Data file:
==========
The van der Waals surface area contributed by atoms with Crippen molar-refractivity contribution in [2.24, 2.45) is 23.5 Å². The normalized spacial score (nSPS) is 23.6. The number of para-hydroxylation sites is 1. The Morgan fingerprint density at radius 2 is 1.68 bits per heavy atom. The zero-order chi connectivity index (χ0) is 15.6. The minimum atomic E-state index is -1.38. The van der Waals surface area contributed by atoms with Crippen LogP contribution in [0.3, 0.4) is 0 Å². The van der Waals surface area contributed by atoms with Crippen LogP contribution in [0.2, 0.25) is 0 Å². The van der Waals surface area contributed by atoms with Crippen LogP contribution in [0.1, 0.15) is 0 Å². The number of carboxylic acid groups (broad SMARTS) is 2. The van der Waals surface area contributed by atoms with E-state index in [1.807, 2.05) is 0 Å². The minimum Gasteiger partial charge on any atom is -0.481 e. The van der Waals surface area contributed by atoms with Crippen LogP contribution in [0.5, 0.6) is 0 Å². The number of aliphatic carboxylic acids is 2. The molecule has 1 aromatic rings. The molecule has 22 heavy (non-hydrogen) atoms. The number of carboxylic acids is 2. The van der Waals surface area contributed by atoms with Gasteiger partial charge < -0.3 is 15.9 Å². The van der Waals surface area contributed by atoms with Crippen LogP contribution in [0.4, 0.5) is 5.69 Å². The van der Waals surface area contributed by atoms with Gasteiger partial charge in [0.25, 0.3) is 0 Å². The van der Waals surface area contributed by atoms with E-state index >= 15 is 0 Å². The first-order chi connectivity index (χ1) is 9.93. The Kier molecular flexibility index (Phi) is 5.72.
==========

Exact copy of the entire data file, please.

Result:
The van der Waals surface area contributed by atoms with Crippen molar-refractivity contribution in [2.24, 2.45) is 23.5 Å². The normalized spacial score (nSPS) is 23.6. The number of para-hydroxylation sites is 1. The Morgan fingerprint density at radius 2 is 1.68 bits per heavy atom. The zero-order chi connectivity index (χ0) is 15.6. The minimum atomic E-state index is -1.38. The van der Waals surface area contributed by atoms with Crippen LogP contribution in [0.3, 0.4) is 0 Å². The van der Waals surface area contributed by atoms with Crippen LogP contribution in [0.2, 0.25) is 0 Å². The van der Waals surface area contributed by atoms with Crippen LogP contribution in [0.1, 0.15) is 0 Å². The number of carboxylic acid groups (broad SMARTS) is 2. The van der Waals surface area contributed by atoms with E-state index in [1.807, 2.05) is 0 Å². The minimum Gasteiger partial charge on any atom is -0.481 e. The van der Waals surface area contributed by atoms with Crippen LogP contribution in [0.5, 0.6) is 0 Å². The number of aliphatic carboxylic acids is 2. The molecule has 1 aromatic rings. The molecule has 22 heavy (non-hydrogen) atoms. The number of carboxylic acids is 2. The van der Waals surface area contributed by atoms with Gasteiger partial charge < -0.3 is 15.9 Å². The van der Waals surface area contributed by atoms with Crippen LogP contribution in [0.4, 0.5) is 5.69 Å². The van der Waals surface area contributed by atoms with Gasteiger partial charge in [0.25, 0.3) is 0 Å². The van der Waals surface area contributed by atoms with E-state index >= 15 is 0 Å². The first-order chi connectivity index (χ1) is 9.93. The Kier molecular flexibility index (Phi) is 5.72.